Acquiring Minds Want to Know

New software and services help buyers assess the IT systems of potential takeover targets.
John EdwardsDecember 1, 2007

Whenever managers at private-equity firm The Watermill Group identify a likely takeover candidate, they look at the standard benchmarks. Those include a target’s earnings power and debt level, as well as intangibles like the competence of upper-level management. But in weighing a possible bid, the Lexington, Massachusetts-based firm goes beyond the usual suspects. Management also factors in the state of the target company’s IT system and its underlying data. “We need to know what kinds of systems the target company actually has,” says CFO Steve Kotler, “and how much it will cost to either separate or integrate those systems.”

These days, that’s crucial information. IT systems and databases are growing larger and more complex, playing an increasingly pivotal role in daily business activities. While factors like stock price and return on equity are relatively easy to quantify, judging the state of a company’s IT system can involve as much guesswork as judging the temperament of employees. “It’s a little like trying to estimate the value of rare artwork,” says Stephen Bruel, a securities and capital-markets analyst at TowerGroup, a financial industry market research firm. “Only it’s far more complex.”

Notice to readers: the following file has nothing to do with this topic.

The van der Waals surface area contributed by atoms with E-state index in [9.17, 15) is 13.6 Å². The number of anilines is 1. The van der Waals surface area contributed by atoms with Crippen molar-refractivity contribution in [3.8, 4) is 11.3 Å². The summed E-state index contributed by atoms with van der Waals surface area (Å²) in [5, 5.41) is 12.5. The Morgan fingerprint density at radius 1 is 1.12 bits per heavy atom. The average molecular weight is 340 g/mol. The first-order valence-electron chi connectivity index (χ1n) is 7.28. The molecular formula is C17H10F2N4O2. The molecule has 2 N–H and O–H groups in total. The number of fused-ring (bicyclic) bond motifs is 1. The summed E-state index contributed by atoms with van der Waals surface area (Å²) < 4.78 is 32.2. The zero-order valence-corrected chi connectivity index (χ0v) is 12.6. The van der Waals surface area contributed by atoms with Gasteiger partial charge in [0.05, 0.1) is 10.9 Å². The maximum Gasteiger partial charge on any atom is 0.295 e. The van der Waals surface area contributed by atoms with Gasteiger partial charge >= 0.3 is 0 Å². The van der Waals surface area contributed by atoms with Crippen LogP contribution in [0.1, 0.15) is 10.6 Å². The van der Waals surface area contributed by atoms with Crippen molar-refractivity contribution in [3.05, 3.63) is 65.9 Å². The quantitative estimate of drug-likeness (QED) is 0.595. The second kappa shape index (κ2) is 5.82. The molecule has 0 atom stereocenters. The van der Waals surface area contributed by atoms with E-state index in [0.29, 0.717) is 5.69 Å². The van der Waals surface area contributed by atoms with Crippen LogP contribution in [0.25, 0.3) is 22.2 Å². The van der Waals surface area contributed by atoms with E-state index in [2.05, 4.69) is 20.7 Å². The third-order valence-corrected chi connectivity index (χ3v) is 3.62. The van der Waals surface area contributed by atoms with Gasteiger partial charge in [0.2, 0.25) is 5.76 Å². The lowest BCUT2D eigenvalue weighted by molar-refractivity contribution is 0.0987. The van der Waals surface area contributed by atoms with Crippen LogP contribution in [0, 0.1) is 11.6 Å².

Indeed, the calculation can be so complex that many eager merger-and-acquisition suitors simply brush it aside. “IT systems are the last things managers focus on,” confirms Bruce Richardson, chief research officer at AMR Research, a Boston-based business technology market research firm. “Then suddenly they realize they have to deal with the IT end of things, too.”

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That Due Diligence That You Do

Several technology vendors have rushed in to help eliminate this blind spot. India’s Patni Computer Systems, for one, markets services and tools that help a buyer quickly assess the condition of a company’s IT assets.

The technology would seem to be particularly suited to private-equity firms, which often lack in-house IT expertise yet need every conceivable piece of relevant information when negotiating a deal price. Certainly, the discovery of faulty IT systems or data in a potential acquisition can be a powerful bargaining chip. And given the nature of takeovers, buyout specialists need information fast. They can’t wait months to find out if a target’s data warehouses are poorly stocked or impossible to navigate. “A lot of this comes down to turnaround time — how quickly you can provide this analysis to the company in play,” says Bruel. Adds Richardson: “What you don’t want to do is make decisions based on information that’s 30 or 60 days old.”

To help Watermill examine the tech capabilities of a potential takeover target, Patni evaluates the target company’s entire IT infrastructure, applications, organizations, and processes. That includes servers and networks as well as the company’s applications portfolio, from enterprise resource planning to business-intelligence deployments. Says Kotler: “They develop a baseline for IT, determining the organization’s operational and transactional aspects.”